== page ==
By Kevin G. Shanks, M.S., D-ABFT-FT
I always had an interest in science and math at a young age. And for some reason, I was enamored with drugs and poisons too. Some of my favorite television shows as a teenager were Murder She Wrote and Quincy, M.E. – yes, I know I’m showing my age there. I also watched the now dreaded CSI television shows, including ever sunglasses-wearing Horatio in Miami. I also was a big fan of Agatha Christie or any work that involved poisons. Yes, I was (and still am) a big nerd.
My first role in the laboratory years ago was doing the analytical testing on a pharmaceutical drug: a urinary tract medication that had three active ingredients (methenamine, phenylsalicylate, and hyoscyamine). The pharmaceutical company had outsourced the regulated testing to my former lab and we had to test the tablets for regulatory compliance, which included content uniformity and testing for excipients and degradation in simulated gastric and intestinal fluids. It was very boring, monotonous work, but I learned a lot during that first year including how to make simulated gastric and intestinal fluid, which was quite interesting. I operated HPLC, flame photometers, and UV-VIS instruments. I also learned I didn’t like GMP testing very much. Just think of all the documentation you have to do in your job every day (it’s a lot, I know) and then multiply that by 1,000,000. I’m not joking. It was actually pretty stressful work too as it was all FDA-regulated work so we had multiple instances of FDA inspectors in the lab to watch us do the testing. And those FDA inspectors (at least the ones I’ve met) aren’t the nicest of people. After a year, an opportunity arose in method development and validation and I jumped at it. A few years went by and I got my hands on a LC-ToF in 2006 and I was hooked at that point. We became the first production forensic toxicology lab in the country to utilize an LC-ToF in screening. Around that time I also acquired the duty of handling the non-routine casework in the lab – things like syringes, tablets, liquids, drug paraphernalia, seized drug evidence, and foodstuffs. Also, another duty was developing methods for drugs that neither we nor a reference lab had a method for. A few more years later and a forensic toxicologist position opened up and I happily took it and as they say, that’s all she wrote. I’ve been in an official forensic toxicologist position for the last 12 years. If you ever want to know more, I’d gladly tell you more, but that’s enough about me in particular.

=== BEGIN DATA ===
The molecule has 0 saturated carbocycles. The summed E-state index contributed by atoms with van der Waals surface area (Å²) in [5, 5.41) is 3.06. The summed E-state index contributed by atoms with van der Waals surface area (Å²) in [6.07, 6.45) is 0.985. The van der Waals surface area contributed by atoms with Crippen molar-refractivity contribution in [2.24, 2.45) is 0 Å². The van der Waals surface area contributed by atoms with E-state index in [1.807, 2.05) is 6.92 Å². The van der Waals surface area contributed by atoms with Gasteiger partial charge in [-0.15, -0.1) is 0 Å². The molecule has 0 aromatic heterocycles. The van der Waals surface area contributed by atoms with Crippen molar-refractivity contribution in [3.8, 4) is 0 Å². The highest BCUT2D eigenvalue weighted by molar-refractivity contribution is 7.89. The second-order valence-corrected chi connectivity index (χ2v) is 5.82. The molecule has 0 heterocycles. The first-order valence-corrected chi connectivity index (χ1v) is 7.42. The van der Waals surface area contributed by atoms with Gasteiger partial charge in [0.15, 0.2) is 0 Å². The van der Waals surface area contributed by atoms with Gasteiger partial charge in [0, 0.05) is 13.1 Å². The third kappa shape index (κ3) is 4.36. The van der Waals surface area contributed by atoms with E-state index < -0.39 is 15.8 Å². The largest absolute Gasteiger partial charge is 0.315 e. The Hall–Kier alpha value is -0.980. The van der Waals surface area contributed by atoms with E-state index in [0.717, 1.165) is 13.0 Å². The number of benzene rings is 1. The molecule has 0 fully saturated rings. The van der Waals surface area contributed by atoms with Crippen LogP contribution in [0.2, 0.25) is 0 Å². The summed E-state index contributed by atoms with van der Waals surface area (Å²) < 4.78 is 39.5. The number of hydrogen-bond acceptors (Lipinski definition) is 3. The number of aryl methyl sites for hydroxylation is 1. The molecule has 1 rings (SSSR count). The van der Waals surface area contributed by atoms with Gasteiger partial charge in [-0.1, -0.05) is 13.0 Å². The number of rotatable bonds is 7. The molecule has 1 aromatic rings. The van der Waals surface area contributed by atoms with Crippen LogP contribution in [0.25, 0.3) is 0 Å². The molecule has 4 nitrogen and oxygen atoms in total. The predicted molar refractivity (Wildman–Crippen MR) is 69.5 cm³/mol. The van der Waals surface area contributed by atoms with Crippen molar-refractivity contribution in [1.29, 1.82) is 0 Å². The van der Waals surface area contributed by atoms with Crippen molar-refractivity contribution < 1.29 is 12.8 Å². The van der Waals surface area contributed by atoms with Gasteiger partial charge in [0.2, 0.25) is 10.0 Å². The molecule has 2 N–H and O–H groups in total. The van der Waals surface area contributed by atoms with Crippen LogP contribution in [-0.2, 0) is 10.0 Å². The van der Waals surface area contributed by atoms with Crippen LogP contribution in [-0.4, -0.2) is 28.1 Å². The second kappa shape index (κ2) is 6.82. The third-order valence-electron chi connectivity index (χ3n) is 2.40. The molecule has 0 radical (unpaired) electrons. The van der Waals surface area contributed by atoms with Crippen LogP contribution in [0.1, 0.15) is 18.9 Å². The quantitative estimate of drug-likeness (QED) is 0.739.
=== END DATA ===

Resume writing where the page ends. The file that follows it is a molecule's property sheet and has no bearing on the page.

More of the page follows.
I’ve been lucky to see a lot of change in this field over the last 20 years. Firstly, instrumental analysis is quite different than it was a couple of decades ago. When I first was on the job we were using Thin Layer Chromatography, GC-MS, and immunoassay for screening. We had HPLC with UV and fluorescence detectors, GC-MS, and LC-single quadrupole MS instruments for confirmation testing – LC-triple quadrupole MS wasn’t really a thing yet in forensic toxicology. And no one inside of toxicology had even dreamt of using high resolution accurate mass instruments such as single stage time of flights or quadrupole time of flight mass spectrometers for anything at that point. But you look around the lab today and all you see is LC-QToFs and LC-MS/MS. It’s wild how much change has occurred in a relatively short amount of time.
Secondly, the sheer breadth of available drugs has substantially increased as well. In the early 2000s, novel psychoactive substance (NPS) wasn’t a term that was familiar. No one spoke about them. But sometime around 2008, NPS such as substituted cathinones, designer benzodiazepines, fentanyl analogs, synthetic opioids, and synthetic cannabinoids changed the toxicology landscape. We can no longer just worry about the classical drugs of abuse (such as methamphetamine or heroin or cocaine) or prescription medications (such as oxycodone, hydrocodone, or alprazolam). A challenge we face in forensic toxicology is what substances do we need to include in our scope of testing? In the early 2000s, most labs weren’t even testing for fentanyl. Can you imagine that? Illicit fentanyl is by far and away the most important drug that is driving overdoses in the United States these days and has been for the last several years. The next question after scope is how do we analyze them in the effective and efficient way as possible? And finally, after all that, the most pressing issue is the arduous challenge of results interpretation and expressing a scientific opinion in courts of law – how does the substance play a role in a medical-legal death investigation or human impairment? Does it play a role? Is it an incidental finding? Someone much smarter than me used to say, “Never practice toxicology in a vacuum”. And it’s truer today than it has ever been.
There’s that old adage that the only constant in life is change. It’s a saying for a reason. If this was social media, I’d end the sentence with #truth. That saying exactly describes the last 20 years of forensic toxicology.